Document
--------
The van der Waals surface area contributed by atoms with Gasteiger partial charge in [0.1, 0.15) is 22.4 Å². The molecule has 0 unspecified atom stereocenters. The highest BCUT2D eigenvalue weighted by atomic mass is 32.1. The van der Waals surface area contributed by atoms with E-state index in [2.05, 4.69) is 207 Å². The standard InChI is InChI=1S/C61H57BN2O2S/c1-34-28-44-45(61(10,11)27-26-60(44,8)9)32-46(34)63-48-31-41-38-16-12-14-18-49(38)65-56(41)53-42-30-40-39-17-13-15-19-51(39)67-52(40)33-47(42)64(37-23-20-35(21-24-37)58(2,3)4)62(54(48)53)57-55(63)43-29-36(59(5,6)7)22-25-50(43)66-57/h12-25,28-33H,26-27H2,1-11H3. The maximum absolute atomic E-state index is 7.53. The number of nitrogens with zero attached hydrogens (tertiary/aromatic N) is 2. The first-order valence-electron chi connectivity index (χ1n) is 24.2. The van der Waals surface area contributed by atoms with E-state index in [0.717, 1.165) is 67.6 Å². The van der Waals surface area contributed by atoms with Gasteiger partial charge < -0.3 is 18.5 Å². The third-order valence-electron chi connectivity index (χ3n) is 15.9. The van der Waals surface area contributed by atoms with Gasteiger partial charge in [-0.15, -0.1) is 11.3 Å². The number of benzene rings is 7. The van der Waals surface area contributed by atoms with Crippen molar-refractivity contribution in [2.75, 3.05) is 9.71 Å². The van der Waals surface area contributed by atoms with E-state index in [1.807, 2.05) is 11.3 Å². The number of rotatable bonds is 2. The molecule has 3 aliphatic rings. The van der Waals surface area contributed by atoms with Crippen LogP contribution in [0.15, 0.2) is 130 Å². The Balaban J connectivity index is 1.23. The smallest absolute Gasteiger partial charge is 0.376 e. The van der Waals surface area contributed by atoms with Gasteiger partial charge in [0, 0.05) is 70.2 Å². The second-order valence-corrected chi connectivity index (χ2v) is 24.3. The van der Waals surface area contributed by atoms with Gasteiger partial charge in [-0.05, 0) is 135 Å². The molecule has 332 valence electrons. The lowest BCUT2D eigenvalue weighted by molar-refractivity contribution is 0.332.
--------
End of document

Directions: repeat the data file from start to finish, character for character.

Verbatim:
The van der Waals surface area contributed by atoms with Gasteiger partial charge in [0.1, 0.15) is 22.4 Å². The molecule has 0 unspecified atom stereocenters. The highest BCUT2D eigenvalue weighted by atomic mass is 32.1. The van der Waals surface area contributed by atoms with E-state index in [2.05, 4.69) is 207 Å². The standard InChI is InChI=1S/C61H57BN2O2S/c1-34-28-44-45(61(10,11)27-26-60(44,8)9)32-46(34)63-48-31-41-38-16-12-14-18-49(38)65-56(41)53-42-30-40-39-17-13-15-19-51(39)67-52(40)33-47(42)64(37-23-20-35(21-24-37)58(2,3)4)62(54(48)53)57-55(63)43-29-36(59(5,6)7)22-25-50(43)66-57/h12-25,28-33H,26-27H2,1-11H3. The maximum absolute atomic E-state index is 7.53. The number of nitrogens with zero attached hydrogens (tertiary/aromatic N) is 2. The first-order valence-electron chi connectivity index (χ1n) is 24.2. The van der Waals surface area contributed by atoms with E-state index in [0.717, 1.165) is 67.6 Å². The van der Waals surface area contributed by atoms with Gasteiger partial charge < -0.3 is 18.5 Å². The third-order valence-electron chi connectivity index (χ3n) is 15.9. The van der Waals surface area contributed by atoms with Gasteiger partial charge in [-0.15, -0.1) is 11.3 Å². The number of benzene rings is 7. The van der Waals surface area contributed by atoms with Crippen molar-refractivity contribution in [2.75, 3.05) is 9.71 Å². The van der Waals surface area contributed by atoms with E-state index in [1.807, 2.05) is 11.3 Å². The number of rotatable bonds is 2. The molecule has 3 aliphatic rings. The van der Waals surface area contributed by atoms with Crippen LogP contribution in [0.15, 0.2) is 130 Å². The Balaban J connectivity index is 1.23. The smallest absolute Gasteiger partial charge is 0.376 e. The van der Waals surface area contributed by atoms with Gasteiger partial charge in [0, 0.05) is 70.2 Å². The second-order valence-corrected chi connectivity index (χ2v) is 24.3. The van der Waals surface area contributed by atoms with Gasteiger partial charge in [-0.05, 0) is 135 Å². The molecule has 332 valence electrons. The lowest BCUT2D eigenvalue weighted by molar-refractivity contribution is 0.332.